Although last fall’s anxiety about the spread of the Ebola epidemic has receded, the outbreak continues in Africa. The possibility that U.S. hospitals will be treating more Ebola virus disease (EVD) cases cannot be discounted, and advance preparation is the key to coping with any infectious disease.
EVD treatment calls for special protocols—one in particular is the need to perform renal replacement therapy (RRT) in a biocontainment room. Several guidelines and resources have already appeared, including a proposal in an article, “Successful Delivery of RRT in Ebola Virus Disease,” in the Journal of the American Society of Nephrology. The proposed guidelines are based on the successful experience at Emory University Hospital in treating the first documented case of RRT in a patient with EVD.
AKI is common in EVD patients. According to a “Frequently Asked Questions” resource posted on the ASN website: “In general, medical indications to initiate dialysis in patients with EVD will be similar to other patients with AKI and will involve considerations such as volume control, electrolyte [balance], acid-base balance, and severity of kidney dysfunction.”
An overriding concern while treating such a highly infectious disease is to avoid exposure of healthcare workers and the public, so the JASN article recommendations focus on tailoring dialysis procedures for an isolation unit.
The guideline recommends using CRRT, with the possibility of changing to prolonged intermittent RRT using the same equipment.
Traffic in and out of the isolation unit needs to be minimized, so the treatment should be provided by “volunteer ICU nurses with specialized training in isolation protocols and in CRRT,” rather than specialty dialysis nurses.
In keeping with Kidney Disease Improving Global Outcomes (KDIGO) recommendations, the right internal jugular vein is the preferred access site because it presents the lowest bleeding risk. A temporary nontunneled dialysis catheter should be placed under direct ultrasound visualization with an x-ray to confirm correct placement. A femoral access site should be used only when x-ray imaging to confirm placement is not available in the isolation unit.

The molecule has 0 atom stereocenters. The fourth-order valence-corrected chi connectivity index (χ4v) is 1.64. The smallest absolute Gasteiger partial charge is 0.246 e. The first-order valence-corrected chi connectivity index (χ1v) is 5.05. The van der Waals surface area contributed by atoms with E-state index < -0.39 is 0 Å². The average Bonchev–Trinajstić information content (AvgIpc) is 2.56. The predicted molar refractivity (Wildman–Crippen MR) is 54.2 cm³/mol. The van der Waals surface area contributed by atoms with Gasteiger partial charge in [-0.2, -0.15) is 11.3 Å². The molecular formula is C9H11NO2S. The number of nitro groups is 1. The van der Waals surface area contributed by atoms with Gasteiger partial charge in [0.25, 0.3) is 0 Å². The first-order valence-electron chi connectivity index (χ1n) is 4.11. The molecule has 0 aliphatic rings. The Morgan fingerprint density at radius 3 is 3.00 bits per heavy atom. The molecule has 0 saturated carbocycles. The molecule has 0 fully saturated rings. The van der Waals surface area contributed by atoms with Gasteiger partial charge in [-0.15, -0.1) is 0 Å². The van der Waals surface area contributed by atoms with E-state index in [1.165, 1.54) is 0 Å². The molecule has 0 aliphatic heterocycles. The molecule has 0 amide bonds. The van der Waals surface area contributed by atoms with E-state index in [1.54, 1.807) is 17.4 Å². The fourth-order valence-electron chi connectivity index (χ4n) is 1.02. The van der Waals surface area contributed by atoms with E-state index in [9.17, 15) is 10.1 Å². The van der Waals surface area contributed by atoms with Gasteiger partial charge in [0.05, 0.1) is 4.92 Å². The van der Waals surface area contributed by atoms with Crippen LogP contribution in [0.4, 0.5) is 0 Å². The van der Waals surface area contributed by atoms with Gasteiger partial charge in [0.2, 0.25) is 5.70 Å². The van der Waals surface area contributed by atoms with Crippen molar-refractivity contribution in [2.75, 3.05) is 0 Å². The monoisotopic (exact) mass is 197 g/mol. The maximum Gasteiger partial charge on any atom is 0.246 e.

The CRRT dosing should be consistent with KDIGO recommendations, such as a target to deliver “a total effluent dose of 20–25 mL/kg per hour unless higher dosing is needed to augment small solute and electrolyte clearance or correction of acidemia.”
Although the CRRT effluent has a very low infectious risk, considering the environment where it is produced, it should be treated as hazardous waste and disposed of in keeping with institutional and local requirements.
The patient also needs to receive augmented nutritional support while receiving CRRT.
Because EVD is a hemorrhagic disease, the use of anticoagulation is a sensitive issue. The article recommends the use of regional citrate anticoagulation (RCA) to extend filter life and reduce the potential staff exposures due to filter exchanges.
Sarah Faubel, MD, professor of medicine at the University of Colorado, Denver, and head of ASN’s AKI Advisory Group, said that RCA worked well in the Emory case, but is not required to provide CRRT to an EVD patient. RCA is not available in some centers and others may not want to use it because it requires frequent calcium monitoring, so the ASN guideline says a no anti-coagulation approach is possible using other measures to prolong filter life, including increasing blood flow rate and using pre-filter replacement fluid for hemodilution.
With this caveat, Faubel expressed support for the article’s approach, as well as that of the ASN resource (http://www.asn-online.org/news/2014/1017-ebola.aspx guidelines) and Centers for Disease Control and Prevention recommendations (http://www.cdc.gov/vhf/ebola/hcp/guidance-dialysis.html).
Whatever the specifics of the protocol, the objective in treating an EVD patient is to provide supportive care until the patient’s body responds and fights off the infection.